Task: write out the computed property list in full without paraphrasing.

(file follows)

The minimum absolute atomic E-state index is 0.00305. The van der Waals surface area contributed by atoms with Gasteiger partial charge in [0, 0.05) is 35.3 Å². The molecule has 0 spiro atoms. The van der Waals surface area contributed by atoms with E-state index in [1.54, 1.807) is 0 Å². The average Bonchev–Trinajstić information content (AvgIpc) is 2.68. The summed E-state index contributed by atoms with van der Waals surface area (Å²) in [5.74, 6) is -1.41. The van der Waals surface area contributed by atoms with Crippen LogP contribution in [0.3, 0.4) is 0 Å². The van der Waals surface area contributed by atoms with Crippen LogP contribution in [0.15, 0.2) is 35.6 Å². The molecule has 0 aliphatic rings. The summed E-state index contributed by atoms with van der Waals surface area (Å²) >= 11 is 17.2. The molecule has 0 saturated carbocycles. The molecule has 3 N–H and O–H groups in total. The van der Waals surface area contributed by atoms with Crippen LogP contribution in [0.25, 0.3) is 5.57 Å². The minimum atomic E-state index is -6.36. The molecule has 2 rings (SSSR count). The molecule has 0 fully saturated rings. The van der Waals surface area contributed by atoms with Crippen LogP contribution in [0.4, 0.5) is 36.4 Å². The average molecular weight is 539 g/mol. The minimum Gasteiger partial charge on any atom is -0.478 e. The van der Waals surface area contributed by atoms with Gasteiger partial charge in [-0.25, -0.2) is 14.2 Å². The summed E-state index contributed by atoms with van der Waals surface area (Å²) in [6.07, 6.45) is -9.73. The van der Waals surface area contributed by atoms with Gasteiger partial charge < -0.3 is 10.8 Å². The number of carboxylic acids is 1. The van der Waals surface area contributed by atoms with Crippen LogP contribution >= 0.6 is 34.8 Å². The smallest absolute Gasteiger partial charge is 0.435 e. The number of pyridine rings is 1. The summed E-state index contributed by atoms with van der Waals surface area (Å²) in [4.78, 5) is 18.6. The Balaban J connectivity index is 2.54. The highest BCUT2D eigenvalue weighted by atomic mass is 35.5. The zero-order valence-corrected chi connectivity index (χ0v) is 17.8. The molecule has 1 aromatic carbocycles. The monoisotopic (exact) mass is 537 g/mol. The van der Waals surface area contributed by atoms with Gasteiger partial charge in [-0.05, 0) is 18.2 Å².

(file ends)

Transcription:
The minimum absolute atomic E-state index is 0.00305. The van der Waals surface area contributed by atoms with Gasteiger partial charge in [0, 0.05) is 35.3 Å². The molecule has 0 spiro atoms. The van der Waals surface area contributed by atoms with E-state index in [1.54, 1.807) is 0 Å². The average Bonchev–Trinajstić information content (AvgIpc) is 2.68. The summed E-state index contributed by atoms with van der Waals surface area (Å²) in [5.74, 6) is -1.41. The van der Waals surface area contributed by atoms with Crippen LogP contribution in [0.3, 0.4) is 0 Å². The van der Waals surface area contributed by atoms with Crippen LogP contribution in [0.15, 0.2) is 35.6 Å². The molecule has 0 aliphatic rings. The summed E-state index contributed by atoms with van der Waals surface area (Å²) >= 11 is 17.2. The molecule has 0 saturated carbocycles. The molecule has 3 N–H and O–H groups in total. The van der Waals surface area contributed by atoms with Crippen LogP contribution in [0.25, 0.3) is 5.57 Å². The minimum atomic E-state index is -6.36. The molecule has 2 rings (SSSR count). The molecule has 0 fully saturated rings. The van der Waals surface area contributed by atoms with Crippen LogP contribution in [0.4, 0.5) is 36.4 Å². The average molecular weight is 539 g/mol. The minimum Gasteiger partial charge on any atom is -0.478 e. The van der Waals surface area contributed by atoms with Gasteiger partial charge in [-0.25, -0.2) is 14.2 Å². The summed E-state index contributed by atoms with van der Waals surface area (Å²) in [6.07, 6.45) is -9.73. The van der Waals surface area contributed by atoms with Gasteiger partial charge < -0.3 is 10.8 Å². The number of carboxylic acids is 1. The van der Waals surface area contributed by atoms with Crippen LogP contribution >= 0.6 is 34.8 Å². The smallest absolute Gasteiger partial charge is 0.435 e. The number of pyridine rings is 1. The summed E-state index contributed by atoms with van der Waals surface area (Å²) in [4.78, 5) is 18.6. The Balaban J connectivity index is 2.54. The highest BCUT2D eigenvalue weighted by atomic mass is 35.5. The zero-order valence-corrected chi connectivity index (χ0v) is 17.8. The molecule has 1 aromatic carbocycles. The monoisotopic (exact) mass is 537 g/mol. The van der Waals surface area contributed by atoms with Gasteiger partial charge in [-0.05, 0) is 18.2 Å².